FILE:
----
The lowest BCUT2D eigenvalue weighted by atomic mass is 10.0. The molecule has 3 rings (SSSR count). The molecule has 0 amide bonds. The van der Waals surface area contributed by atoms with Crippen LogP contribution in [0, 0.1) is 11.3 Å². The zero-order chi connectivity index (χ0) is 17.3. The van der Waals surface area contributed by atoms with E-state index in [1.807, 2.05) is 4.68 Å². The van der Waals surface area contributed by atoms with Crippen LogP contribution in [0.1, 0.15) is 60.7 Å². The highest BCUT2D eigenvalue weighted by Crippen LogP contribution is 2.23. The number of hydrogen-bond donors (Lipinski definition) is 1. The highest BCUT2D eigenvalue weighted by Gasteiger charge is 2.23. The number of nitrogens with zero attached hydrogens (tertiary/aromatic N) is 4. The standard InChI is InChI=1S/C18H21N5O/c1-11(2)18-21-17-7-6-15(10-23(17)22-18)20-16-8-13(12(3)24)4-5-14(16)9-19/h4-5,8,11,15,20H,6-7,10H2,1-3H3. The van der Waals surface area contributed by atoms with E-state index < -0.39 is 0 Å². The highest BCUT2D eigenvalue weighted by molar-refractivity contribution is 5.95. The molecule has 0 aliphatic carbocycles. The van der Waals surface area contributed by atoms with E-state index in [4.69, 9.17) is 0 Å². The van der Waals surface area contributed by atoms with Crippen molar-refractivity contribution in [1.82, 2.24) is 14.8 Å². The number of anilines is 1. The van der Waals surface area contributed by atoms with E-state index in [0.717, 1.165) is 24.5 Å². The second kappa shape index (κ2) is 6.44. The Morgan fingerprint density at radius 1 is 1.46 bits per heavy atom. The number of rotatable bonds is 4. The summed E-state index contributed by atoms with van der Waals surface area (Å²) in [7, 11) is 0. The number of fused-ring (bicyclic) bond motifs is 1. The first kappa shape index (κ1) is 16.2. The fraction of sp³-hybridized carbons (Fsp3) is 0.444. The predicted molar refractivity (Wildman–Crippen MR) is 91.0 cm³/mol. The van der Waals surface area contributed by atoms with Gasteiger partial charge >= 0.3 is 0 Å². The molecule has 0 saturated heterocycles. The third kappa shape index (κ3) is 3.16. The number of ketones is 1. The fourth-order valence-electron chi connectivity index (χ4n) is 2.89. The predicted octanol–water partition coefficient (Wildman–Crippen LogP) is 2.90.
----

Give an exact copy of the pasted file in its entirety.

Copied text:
The lowest BCUT2D eigenvalue weighted by atomic mass is 10.0. The molecule has 3 rings (SSSR count). The molecule has 0 amide bonds. The van der Waals surface area contributed by atoms with Crippen LogP contribution in [0, 0.1) is 11.3 Å². The zero-order chi connectivity index (χ0) is 17.3. The van der Waals surface area contributed by atoms with E-state index in [1.807, 2.05) is 4.68 Å². The van der Waals surface area contributed by atoms with Crippen LogP contribution in [0.1, 0.15) is 60.7 Å². The highest BCUT2D eigenvalue weighted by Crippen LogP contribution is 2.23. The number of hydrogen-bond donors (Lipinski definition) is 1. The highest BCUT2D eigenvalue weighted by Gasteiger charge is 2.23. The number of nitrogens with zero attached hydrogens (tertiary/aromatic N) is 4. The standard InChI is InChI=1S/C18H21N5O/c1-11(2)18-21-17-7-6-15(10-23(17)22-18)20-16-8-13(12(3)24)4-5-14(16)9-19/h4-5,8,11,15,20H,6-7,10H2,1-3H3. The van der Waals surface area contributed by atoms with E-state index < -0.39 is 0 Å². The highest BCUT2D eigenvalue weighted by molar-refractivity contribution is 5.95. The molecule has 0 aliphatic carbocycles. The van der Waals surface area contributed by atoms with E-state index in [4.69, 9.17) is 0 Å². The van der Waals surface area contributed by atoms with Crippen molar-refractivity contribution in [1.82, 2.24) is 14.8 Å². The number of anilines is 1. The van der Waals surface area contributed by atoms with E-state index in [0.717, 1.165) is 24.5 Å². The second kappa shape index (κ2) is 6.44. The Morgan fingerprint density at radius 1 is 1.46 bits per heavy atom. The number of rotatable bonds is 4. The summed E-state index contributed by atoms with van der Waals surface area (Å²) in [7, 11) is 0. The number of fused-ring (bicyclic) bond motifs is 1. The first kappa shape index (κ1) is 16.2. The fraction of sp³-hybridized carbons (Fsp3) is 0.444. The predicted molar refractivity (Wildman–Crippen MR) is 91.0 cm³/mol. The van der Waals surface area contributed by atoms with Gasteiger partial charge >= 0.3 is 0 Å². The molecule has 0 saturated heterocycles. The third kappa shape index (κ3) is 3.16. The number of ketones is 1. The fourth-order valence-electron chi connectivity index (χ4n) is 2.89. The predicted octanol–water partition coefficient (Wildman–Crippen LogP) is 2.90.